- To embed the map click the “link” icon (looks like a chain link) on the results page and go from there.
- *Flickr feeds allow 20 items max
If you care, (you might if you are embedding the map on your website…) Google Maps uses an iframe html tag to embed the map. Look it up. the iframe tag is probly currently the most popular embedding method, even tho for a number of reasons and somewhat ironically, in the case of Google Maps, from an seo (search engine optimization) point of view, the iframe is probably not the ideal solution. Once again, a full discussion here regarding seo would be beyond the scope of the article, suffice to say that while not ideal, the iframe is convenient and relatively easy to implement.
GeoCommons – You can also create maps of geotagged photos using GeoCommons.
- Here is a map I created using my same Fisheyes dataset (the geographically aware rss feed) : GeoCommons: Content from Fisheyes – A Flickr Photo Set.
- What is it? MapASet is a tool to map a single set of geotagged photos on flickr using Google Maps.
- Like Google Maps, MapASet uses the iframe to embed the map.
If you have geotagged your photos on Flickr (“put them on your map”) then using MapASet is really simple. I found I needed to tweak the height and width elements of the embedding code to get map and thumbnails to show properly, but overall it looks pretty good 🙂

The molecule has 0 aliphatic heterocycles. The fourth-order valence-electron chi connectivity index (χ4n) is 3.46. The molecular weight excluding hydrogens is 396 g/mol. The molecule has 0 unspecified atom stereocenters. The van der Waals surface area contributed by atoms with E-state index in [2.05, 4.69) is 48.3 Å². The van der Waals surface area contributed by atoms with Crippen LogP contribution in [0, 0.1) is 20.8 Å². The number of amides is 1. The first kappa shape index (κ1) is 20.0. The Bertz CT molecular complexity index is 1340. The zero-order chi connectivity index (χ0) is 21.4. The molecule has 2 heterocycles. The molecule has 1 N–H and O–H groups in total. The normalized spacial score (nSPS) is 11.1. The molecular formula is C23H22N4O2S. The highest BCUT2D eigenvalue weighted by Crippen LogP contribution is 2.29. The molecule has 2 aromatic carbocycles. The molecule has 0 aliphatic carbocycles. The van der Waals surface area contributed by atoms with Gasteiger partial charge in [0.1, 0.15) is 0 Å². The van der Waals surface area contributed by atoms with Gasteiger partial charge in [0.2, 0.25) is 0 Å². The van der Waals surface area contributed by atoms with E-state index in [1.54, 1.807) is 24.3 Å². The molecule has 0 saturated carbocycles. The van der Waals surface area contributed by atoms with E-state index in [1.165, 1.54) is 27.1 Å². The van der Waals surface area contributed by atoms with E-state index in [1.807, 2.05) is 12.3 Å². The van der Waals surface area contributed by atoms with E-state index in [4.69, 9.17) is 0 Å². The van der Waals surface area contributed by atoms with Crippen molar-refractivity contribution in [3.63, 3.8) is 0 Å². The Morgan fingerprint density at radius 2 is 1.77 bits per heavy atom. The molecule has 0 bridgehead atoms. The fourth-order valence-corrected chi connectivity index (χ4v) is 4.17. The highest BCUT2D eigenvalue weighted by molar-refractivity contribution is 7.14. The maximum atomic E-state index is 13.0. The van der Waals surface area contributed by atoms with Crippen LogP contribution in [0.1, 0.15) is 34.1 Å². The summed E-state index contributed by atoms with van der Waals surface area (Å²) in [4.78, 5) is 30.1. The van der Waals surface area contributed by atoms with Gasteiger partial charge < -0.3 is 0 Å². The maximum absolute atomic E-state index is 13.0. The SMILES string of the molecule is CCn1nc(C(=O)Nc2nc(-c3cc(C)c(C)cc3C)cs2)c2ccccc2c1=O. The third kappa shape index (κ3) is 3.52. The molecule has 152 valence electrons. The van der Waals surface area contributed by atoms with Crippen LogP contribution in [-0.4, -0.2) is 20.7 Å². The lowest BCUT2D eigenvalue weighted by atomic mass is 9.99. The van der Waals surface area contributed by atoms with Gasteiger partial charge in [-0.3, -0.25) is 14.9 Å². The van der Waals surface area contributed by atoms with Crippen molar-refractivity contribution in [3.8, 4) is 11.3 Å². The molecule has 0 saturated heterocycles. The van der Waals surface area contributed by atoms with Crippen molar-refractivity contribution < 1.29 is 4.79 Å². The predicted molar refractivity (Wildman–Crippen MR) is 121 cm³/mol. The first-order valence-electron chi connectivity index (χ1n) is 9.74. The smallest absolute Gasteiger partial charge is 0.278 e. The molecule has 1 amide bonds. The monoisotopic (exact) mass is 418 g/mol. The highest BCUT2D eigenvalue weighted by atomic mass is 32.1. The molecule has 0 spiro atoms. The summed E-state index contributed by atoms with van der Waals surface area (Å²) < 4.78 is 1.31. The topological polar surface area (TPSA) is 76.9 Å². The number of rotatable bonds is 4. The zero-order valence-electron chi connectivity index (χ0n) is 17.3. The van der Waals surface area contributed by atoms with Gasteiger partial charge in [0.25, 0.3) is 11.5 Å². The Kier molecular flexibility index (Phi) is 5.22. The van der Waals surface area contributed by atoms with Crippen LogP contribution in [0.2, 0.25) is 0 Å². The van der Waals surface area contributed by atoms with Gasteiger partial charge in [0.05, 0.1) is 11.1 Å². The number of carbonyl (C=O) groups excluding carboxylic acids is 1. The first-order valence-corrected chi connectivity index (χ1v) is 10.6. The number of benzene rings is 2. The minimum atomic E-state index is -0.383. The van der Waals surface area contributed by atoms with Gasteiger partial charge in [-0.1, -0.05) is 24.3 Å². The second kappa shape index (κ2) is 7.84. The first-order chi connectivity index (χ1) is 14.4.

Another map, using iMap Flickr
Like Google Maps and MapASet, iMap Flickr uses an iframe.
Equipped with the info above and some of your own location scout ingenuity and creativity, you should now easily be ready to share maps with rest of the locations department and production!
Location Scout Resource: Flickr Geotagging Bookmarklet / loc.alize.us
Aemkei at Sumaato Blog writes:
Localize Bookmarklet – Map Your Flickr Photos! | Overview
I just spent some time to create a slim bookmarklet that enables mapping, geocoding and geotagging directly in your Flickr photo page. It works with all common browsers without the need for any extension.
This bookmarklet worked great for me, you save it to your Bookmarks (Firefox) or Favorites (Internet Explorer), log in to your Flickr page and a photo you would like to geotag. Click the bookmark and let the magic begin!
Here is a Flickr photo set I tagged using the bookmarklet. Very kewl!